At the beginning of Jesus' ministry, as told in all four of the Gospels, we see the towering figure of John the Baptist.
We need to look at John's calling, because it is similar to our own. John knew that he had a very important message, but that He himself was less important than the message. What was his message? First, that he was quoting the prophet Isaiah, that God is preparing to do something prophesied but yet new; that God was about to break through in a new way. When he was asked, his response was to point to Jesus, and exclaim "Look! There is the Lamb of God, who takes away the sin of the world!" He even pointed his own followers/disciples to Jesus!
And that is what we need to remember. Our job is not to gather followers of our own, no matter how eloquent and charismatic we are. Our job is to point to Jesus! We do not save anybody; that is God's job, and is why He sent Jesus. Each one of us should have our primary relationship with God. He's big enough, He can do this.
We're not completely off the hook, here--we are supposed to have thought enough and prayed enough to understand something of this relationship; we all have our own story. I used to worry that I didn't have much of a story, having grown up in the church and never gotten very far off track. Over the last few years I have come to understand that I do have a story--God did things with me in my life that were in some cases very dramatic and surprising (and unlikely), and then a lot of God-sightings have been sprinkled across my life. We don't need a cut-and -dried recitation to hit people over the head with; just a natural outgrowth of our life.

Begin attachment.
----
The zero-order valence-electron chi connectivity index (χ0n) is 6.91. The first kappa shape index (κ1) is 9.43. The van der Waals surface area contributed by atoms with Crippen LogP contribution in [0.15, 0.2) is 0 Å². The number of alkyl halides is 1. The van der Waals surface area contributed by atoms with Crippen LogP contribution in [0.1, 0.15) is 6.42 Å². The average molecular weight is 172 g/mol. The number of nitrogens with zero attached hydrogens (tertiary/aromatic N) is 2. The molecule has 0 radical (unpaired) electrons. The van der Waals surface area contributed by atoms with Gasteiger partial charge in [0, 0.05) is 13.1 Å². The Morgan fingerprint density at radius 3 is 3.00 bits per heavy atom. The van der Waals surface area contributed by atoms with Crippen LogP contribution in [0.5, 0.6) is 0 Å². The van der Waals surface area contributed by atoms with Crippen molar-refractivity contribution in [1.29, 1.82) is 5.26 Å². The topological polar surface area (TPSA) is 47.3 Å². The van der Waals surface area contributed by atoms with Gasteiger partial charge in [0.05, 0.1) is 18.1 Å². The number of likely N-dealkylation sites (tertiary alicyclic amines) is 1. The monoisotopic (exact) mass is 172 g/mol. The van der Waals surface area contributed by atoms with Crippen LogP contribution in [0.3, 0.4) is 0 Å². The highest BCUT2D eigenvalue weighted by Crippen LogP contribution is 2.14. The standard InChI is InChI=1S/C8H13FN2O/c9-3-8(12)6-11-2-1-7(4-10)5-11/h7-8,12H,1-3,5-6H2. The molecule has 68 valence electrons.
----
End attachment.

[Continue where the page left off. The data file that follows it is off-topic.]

The other side is a little scarier. We are "witnesses" 24/7 whether we're conscious of it or not. Everyone who sees us and watches us is seeing who we really are without our mentioning anything special. There is an old question: if you were accused of being a Christian, would there be enough evidence to convict you? Does our everyday life encourage people to want to know more--or not?
John the Baptist came, preaching repentance and the coming of God's Kingdom. Jesus even says at one point that history had not known a man greater than John. However, John himself said "I am not the Messiah;...He must increase, while I must decrease."
We're not supposed to be God--but if someone watches where we're going, will it point them toward God? That's our job!